Figure 1. Application of the Mendelian randomization framework in assessing causal role of bilirubin in NAFLD. According to the Mendelian randomization framework, if a genetic variant (UGT1A1) reliably governs a disease risk factor (Bilirubin), and there is a causal association between the risk factor (Bilirubin) and disease end-point (NAFLD), then the genetic variant (UGT1A1) should itself be associated with the disease end-point (NAFLD). Confounding factors, such as socio-demographic and disease status may affect the total bilirubin levels and the risk of NAFLD by modulate other biological pathways, but do not affect the random distribution of UGT1A1*6 and UGT1A1*28 variants. UGT1A1*6 and UGT1A1*28 were also not in linkage disequilibrium with known genes (e.g., PNPLA3 and TM6SF2) that predispose to NAFLD.
Herein, we tested the hypothesis that UGT1A1 variants (UGT1A1*28 and UGT1A1*6) are associated with higher plasma bilirubin levels and subsequently protect against NAFLD, using a Mendelian randomization approach. We first investigated whether the UGT1A1*6 and UGT1A1*28 variants were associated with elevated plasma bilirubin [total bilirubin (TB), direct bilirubin (DB), and indirect bilirubin (IB)], and explored the effect of genetic variants on bilirubin levels. We next tested whether elevated baseline plasma bilirubin levels (TB, IB, and DB) were association with decreased risk of NAFLD. Finally, we investigated whether these variants were associated with reduced risk of NAFLD.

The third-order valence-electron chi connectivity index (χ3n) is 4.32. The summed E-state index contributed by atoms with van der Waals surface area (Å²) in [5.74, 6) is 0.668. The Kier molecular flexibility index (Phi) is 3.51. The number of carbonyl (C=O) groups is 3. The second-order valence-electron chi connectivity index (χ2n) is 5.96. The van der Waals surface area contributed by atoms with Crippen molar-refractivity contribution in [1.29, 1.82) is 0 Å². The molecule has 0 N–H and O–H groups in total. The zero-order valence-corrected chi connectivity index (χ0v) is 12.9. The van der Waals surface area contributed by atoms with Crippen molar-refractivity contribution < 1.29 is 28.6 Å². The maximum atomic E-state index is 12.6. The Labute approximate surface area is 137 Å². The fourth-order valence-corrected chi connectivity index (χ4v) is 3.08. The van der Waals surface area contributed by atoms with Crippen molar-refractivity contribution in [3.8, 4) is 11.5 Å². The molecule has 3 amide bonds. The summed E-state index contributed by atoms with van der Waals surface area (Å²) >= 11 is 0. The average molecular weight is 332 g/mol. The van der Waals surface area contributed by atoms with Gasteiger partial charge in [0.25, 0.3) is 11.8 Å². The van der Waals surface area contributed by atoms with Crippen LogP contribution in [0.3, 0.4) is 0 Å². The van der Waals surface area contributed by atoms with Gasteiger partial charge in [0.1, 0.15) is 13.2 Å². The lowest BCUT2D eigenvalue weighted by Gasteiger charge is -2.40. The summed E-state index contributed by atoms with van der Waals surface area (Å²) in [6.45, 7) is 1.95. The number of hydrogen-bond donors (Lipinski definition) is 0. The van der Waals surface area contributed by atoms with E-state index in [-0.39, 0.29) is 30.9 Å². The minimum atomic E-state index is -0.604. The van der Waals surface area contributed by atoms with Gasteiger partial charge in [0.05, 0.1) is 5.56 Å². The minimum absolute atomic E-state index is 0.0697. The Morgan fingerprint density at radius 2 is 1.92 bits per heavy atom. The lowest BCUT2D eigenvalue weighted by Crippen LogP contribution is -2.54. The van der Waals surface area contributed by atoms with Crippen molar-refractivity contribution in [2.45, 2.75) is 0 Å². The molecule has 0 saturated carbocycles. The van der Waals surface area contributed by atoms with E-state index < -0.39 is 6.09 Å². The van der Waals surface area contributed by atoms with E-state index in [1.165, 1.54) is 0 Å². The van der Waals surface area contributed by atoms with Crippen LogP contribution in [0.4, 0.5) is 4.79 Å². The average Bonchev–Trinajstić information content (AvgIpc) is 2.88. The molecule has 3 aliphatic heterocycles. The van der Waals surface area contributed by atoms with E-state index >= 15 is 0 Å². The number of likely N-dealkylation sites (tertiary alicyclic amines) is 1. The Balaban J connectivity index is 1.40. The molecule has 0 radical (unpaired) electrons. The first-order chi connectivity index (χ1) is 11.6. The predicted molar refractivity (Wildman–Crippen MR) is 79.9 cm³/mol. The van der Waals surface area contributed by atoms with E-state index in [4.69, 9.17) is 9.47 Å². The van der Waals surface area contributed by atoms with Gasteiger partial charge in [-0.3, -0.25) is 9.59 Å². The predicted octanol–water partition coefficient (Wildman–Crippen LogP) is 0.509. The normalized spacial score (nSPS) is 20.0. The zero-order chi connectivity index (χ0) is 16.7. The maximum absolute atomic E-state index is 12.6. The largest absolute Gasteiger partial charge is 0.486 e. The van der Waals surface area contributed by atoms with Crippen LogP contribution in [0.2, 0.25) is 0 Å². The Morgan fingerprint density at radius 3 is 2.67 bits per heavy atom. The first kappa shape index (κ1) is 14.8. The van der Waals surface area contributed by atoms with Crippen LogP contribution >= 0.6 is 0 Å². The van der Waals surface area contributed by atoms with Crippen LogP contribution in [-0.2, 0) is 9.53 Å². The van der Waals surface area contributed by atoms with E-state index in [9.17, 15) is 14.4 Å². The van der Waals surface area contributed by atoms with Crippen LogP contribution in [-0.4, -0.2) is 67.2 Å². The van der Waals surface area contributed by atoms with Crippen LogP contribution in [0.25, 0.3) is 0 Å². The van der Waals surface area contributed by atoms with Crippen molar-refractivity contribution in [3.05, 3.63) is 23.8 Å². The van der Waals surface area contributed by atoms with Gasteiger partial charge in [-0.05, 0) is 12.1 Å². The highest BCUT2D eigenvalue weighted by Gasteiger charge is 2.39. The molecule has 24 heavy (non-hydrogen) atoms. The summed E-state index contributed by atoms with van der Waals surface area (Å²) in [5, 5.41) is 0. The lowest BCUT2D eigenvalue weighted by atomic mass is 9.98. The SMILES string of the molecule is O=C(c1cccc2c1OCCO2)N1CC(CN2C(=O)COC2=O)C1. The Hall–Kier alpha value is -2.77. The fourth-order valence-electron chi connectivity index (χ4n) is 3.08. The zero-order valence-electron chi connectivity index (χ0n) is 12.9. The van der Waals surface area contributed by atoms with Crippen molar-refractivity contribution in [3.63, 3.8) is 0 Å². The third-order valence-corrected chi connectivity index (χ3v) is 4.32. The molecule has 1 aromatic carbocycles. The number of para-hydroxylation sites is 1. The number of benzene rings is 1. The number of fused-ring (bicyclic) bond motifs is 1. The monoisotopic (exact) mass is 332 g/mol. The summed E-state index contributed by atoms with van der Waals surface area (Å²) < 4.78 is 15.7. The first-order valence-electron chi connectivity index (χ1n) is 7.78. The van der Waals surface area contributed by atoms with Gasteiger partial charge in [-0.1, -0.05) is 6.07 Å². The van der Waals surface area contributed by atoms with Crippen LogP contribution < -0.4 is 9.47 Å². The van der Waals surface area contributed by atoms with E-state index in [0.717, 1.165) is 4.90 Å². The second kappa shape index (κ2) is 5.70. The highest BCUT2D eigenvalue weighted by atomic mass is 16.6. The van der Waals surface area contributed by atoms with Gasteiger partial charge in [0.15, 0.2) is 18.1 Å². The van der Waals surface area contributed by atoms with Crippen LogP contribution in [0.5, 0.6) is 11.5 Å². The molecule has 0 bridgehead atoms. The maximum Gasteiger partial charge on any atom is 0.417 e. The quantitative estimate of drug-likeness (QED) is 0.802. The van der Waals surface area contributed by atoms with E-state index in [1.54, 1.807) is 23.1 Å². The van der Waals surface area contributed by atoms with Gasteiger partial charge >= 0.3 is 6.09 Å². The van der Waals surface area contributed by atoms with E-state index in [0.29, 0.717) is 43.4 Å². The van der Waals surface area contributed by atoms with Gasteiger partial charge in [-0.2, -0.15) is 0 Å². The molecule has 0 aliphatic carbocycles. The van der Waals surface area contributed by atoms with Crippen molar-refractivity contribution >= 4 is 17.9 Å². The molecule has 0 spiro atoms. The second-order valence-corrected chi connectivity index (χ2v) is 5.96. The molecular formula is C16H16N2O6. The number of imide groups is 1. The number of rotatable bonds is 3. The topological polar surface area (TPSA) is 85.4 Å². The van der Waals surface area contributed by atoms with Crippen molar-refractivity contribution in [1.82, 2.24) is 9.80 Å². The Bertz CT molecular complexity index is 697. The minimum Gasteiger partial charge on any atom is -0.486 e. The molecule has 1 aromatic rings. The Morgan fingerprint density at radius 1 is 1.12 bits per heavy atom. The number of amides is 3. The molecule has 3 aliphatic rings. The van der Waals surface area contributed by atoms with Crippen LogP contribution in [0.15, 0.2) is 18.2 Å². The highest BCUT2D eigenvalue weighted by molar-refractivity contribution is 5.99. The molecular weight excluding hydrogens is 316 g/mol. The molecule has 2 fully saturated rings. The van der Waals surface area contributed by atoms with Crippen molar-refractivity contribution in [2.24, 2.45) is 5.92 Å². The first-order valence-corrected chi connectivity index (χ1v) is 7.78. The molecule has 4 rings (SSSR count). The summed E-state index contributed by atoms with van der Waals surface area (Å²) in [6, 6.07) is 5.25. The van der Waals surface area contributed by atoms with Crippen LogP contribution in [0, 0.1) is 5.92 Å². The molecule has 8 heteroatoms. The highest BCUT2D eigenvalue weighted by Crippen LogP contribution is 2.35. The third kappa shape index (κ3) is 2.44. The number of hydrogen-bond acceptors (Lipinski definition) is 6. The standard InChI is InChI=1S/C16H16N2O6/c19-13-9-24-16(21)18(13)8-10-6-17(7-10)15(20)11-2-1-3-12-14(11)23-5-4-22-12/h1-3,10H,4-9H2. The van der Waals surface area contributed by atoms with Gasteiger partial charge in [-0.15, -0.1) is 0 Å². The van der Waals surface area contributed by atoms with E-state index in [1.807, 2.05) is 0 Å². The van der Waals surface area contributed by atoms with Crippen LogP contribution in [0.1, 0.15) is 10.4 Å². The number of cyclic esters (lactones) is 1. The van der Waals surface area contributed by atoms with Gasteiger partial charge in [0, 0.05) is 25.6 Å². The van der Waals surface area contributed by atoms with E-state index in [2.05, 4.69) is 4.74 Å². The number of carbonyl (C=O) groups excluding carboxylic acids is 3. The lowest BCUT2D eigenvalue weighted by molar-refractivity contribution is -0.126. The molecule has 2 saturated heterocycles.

Patients and Methods
The study population consisted of 446 Han Chinese adults who visited the second affiliated hospital of Luohe Medical College for routine health checkups from June to July in 2017. Among these participants, we excluded 43 participants who met one of the following exclusion criteria; (1) a medical history of CLD [viral hepatitis (n = 8), excessive alcohol consumption or cirrhosis]; (2) abnormal liver functions [Alanine aminotransferase (ALT) or Aspartate aminotransferase (AST) >50 U/L (n = 3)]; (3) Hemolysis signs [Hemoglobin (HB) < 100 g/L (n = 5)]; (4) evidence of infection or biliary obstruction or pregnancy: [White blood count (WBC) >10 × 109/L (n = 8); Total bile acid (TBA) >15 umol/L (n = 6); Glutamyltransferase (γGT) >80 U/L (n = 1), or alkaline phosphatase (ALP) >120 U/L(n = 6); pregnancy (n = 6)]. The eligible sample size for analyses was 403 (NAFLD = 76; Controls = 327) in the present study.